Global properties and methods in JavaScript.

Static members

Some of the global object have static properties and methods that are accessed directly from the prototype as opposed to an instance. Since there are only a few, I will list them here:

Date.now(); //Mozilla only
Date.parse(dateString);
Date.UTC(year, month[, date[, hour[, min[, sec[, ms]]]]]);
Math.PI; //etc, etc, because all members of Math are static!
Number.MAX_VALUE;
Number.MIN_VALUE;
Number.NaN;
Number.NEGATIVE_INFINITY;
Number.POSITIVE_INFINITY;
String.fromCharCode(num1, ..., numN);

Global properties

JS has 3 top-level properties that are always available.

Infinity

Implemented: JS 1.3; ECMA-262.
A numeric value representing infinity. Initially equivalent to Number.POSITIVE_INFINITY, but there is also Number.NEGATIVE_INFINITY.

NaN

Implemented: JS 1.3; ECMA-262.
A value representing Not-A-Number. Initially equivalent to Number.NaN. In pseudo-code: NaN <> NaN <> Number.NaN, so use isNaN() for comparison instead.

undefined

Implemented: JS 1.0; ECMA-262.
A variable that has not been assigned a value is of type undefined. EG:

var x;
alert(x === undefined); //alerts true
alert(typeof x == 'undefined'); //alerts true

Global functions

These are global functions that are built into JavaScript and are not associated with any objects. The constructors of global objects (EG: String('hi');) are effectively global functions too. Some of the operators are effectively functions as well.

encode or escape related

These functions are most often used for data going to or from an URL, URI, query string, etc.

decodeURI(encodedURI)

Implemented: JS 1.5.
Undoes encodeURI().

decodeURIComponent(encodedURIComponent)

Implemented: JS 1.5.
Undoes encodeURIComponent().

encodeURI(URI)

Implemented: JS 1.5.
Returns a string encoding all characters (including spaces) except for the following:

Characters are encoded in UTF-8 with 1-4 sequences of %XX where X is a hexadecimal digit.

encodeURIComponent(URIComponent)

Implemented: JS 1.5.
Like encodeURI() except that the parameter is a URI component (like user entered data), so it also encodes the URI reserved characters. EG:

encodeURI('http://fake.com?x='+'Thyme &time=again'); 
//http://fake.com?x=Thyme%20&time=again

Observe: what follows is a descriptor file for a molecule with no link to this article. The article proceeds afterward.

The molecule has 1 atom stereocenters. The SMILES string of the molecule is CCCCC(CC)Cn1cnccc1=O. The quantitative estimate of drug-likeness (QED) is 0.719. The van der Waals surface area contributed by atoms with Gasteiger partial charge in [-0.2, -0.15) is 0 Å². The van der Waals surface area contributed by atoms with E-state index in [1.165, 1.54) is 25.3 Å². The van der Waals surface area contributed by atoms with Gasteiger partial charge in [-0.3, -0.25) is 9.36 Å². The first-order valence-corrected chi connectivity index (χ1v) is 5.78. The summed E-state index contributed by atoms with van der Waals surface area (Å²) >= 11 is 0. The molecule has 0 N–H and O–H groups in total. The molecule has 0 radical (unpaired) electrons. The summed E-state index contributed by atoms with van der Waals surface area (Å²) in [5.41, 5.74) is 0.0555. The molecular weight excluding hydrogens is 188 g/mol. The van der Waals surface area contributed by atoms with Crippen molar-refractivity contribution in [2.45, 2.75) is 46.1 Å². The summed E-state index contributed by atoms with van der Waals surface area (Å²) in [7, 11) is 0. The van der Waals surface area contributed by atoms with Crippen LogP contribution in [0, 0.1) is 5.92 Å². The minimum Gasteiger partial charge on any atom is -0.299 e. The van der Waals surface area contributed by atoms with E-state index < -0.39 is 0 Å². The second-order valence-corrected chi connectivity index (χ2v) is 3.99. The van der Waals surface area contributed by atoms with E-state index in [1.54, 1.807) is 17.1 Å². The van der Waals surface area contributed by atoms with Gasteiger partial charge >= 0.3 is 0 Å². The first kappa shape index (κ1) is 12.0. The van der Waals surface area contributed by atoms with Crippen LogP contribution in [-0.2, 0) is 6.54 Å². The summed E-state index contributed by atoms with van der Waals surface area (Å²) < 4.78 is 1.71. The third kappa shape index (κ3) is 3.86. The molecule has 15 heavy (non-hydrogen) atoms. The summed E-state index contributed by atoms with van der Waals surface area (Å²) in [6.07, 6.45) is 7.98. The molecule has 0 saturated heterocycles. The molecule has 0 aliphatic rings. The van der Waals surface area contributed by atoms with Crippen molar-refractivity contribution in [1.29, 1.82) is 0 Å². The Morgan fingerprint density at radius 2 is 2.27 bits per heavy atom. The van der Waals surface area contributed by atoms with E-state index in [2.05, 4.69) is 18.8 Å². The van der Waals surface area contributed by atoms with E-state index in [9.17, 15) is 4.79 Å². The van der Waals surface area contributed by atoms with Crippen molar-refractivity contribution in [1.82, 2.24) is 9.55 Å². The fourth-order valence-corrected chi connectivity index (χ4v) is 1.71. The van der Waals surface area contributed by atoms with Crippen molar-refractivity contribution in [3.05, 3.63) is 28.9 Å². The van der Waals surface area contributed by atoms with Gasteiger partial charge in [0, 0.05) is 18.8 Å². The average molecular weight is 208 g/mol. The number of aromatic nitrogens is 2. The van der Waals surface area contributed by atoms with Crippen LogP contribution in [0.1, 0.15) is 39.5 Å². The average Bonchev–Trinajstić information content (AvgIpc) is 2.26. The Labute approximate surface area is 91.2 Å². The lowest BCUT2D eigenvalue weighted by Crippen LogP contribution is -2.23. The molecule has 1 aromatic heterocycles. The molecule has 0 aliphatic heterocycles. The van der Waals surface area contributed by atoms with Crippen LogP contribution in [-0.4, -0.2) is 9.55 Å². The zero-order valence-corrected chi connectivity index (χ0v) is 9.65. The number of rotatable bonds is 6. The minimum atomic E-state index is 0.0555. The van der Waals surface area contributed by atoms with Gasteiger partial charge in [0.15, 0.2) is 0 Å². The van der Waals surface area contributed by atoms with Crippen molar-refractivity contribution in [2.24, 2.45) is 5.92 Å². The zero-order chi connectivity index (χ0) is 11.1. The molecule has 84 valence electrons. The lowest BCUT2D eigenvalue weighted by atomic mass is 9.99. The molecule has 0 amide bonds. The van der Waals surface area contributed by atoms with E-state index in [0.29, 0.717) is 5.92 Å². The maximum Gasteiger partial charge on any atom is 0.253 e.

encodeURIComponent('http://fake.com?x='+'Thyme &time=again'); 
//http%3A%2F%2Ffake.com%3Fx%3DThyme%20%26time%3Dagain
escape('http://fake.com?x='+'Thyme &time=again'); 
//http%3A//fake.com%3Fx%3DThyme%20%26time%3Dagain

escape(URI)

Implemented: JS 1.0; JS 1.5 deprecated.
Returns a string encoding all characters (including spaces) except for:

Characters are encoded using 2 digit IETF escapes: %XX where X is a hexadecimal digit. This implies that it only handles a subset of Unicode characters. This is roughly equivalent to the Server.URLEncode() method of ASP, and the Escape() function of VBS.

So the problem with escape() is three-fold: An incomplete set of URI reserved characters, it doesn't escape all Unicode characters, and it doesn't distinguish between a URI component and a whole URI..

unescape(escapedURI)

Implemented: JS 1.0; JS 1.5 deprecated.
Undoes escape(). Similar to the VBS Unescape() function. ASP does not have an equivalent method.

Miscellany

eval(string[, object])

Implemented: JS 1.0; ECMA-262 except for the 2nd parameter
Takes a string and evaluates it as a JS expression, i.e. without reference to an object. If the optional 2nd parameter is provided, then the evaluation is restricted to the passed object. As of 2008, the 2nd parameter is only available in Mozilla. eval() is a potentially dangerous function and should be used cautiously and rarely. EGs:

str = "3 * x + 4";
x = 2;
myValue = eval(str);
//myValue is equal to 10. You could have done any number of things to get the value of 10.

eval(new String("2 + 2")); //returns a string "2 + 2"
eval("2 + 2");             //returns 4

isFinite(number)

Implemented: JS 1.3; ECMA-262.
Checks if a value is a finite number. If the number is NaN, positive infinity or negative infinity, then this method returns false, otherwise it returns true.

isNaN(value)

Implemented: JS 1.0; ECMA-262.
Checks if value is NaN. EG:

isNaN(NaN)      //returns true
isNaN("string") //returns true
isNaN("12")     //returns false
isNaN(12)       //returns false

parseFloat(string)

Implemented: JS 1.0; ECMA-262.
Converts string to floating-point number. JS 1.0+.

parseInt(string[,radix])

Implemented: JS 1.0; ECMA-262.
Converts string to integer of an optionally specified radix or base. If the input string begins with "0x", the radix is 16 (hexadecimal). If the input string begins with "0", the radix is 8 (octal). [This octal feature is deprecated in JS 1.5.] If the input string begins with any other value, the radix is 10 (decimal). Leading and trailing spaces are allowed. Non-numeric characters are allowed after the number part. If the string has multiple numbers, it returns the first number. EG:

parseInt("10"); // returns 10
parseInt("10.23"); // returns 10
parseInt("34 45 66"); // returns 34
parseInt(" 60 "); // returns 60
parseInt("50 years"); // returns 50
parseInt("He was 78"); // retnurns NaN

"<br>");
parseInt("10", 10); // returns 10
parseInt("010"); // returns 8
parseInt("10", 8); // returns 8
parseInt("0x10"); // returns 16
parseInt("10", 16); // returns 16

taint()

Implemented: JS 1.0; JS 1.4 deprecated.
Taints or marks a data element or script.

untaint()

Implemented: JS 1.0; JS 1.4 deprecated.
Removes tainting from a data element or script.

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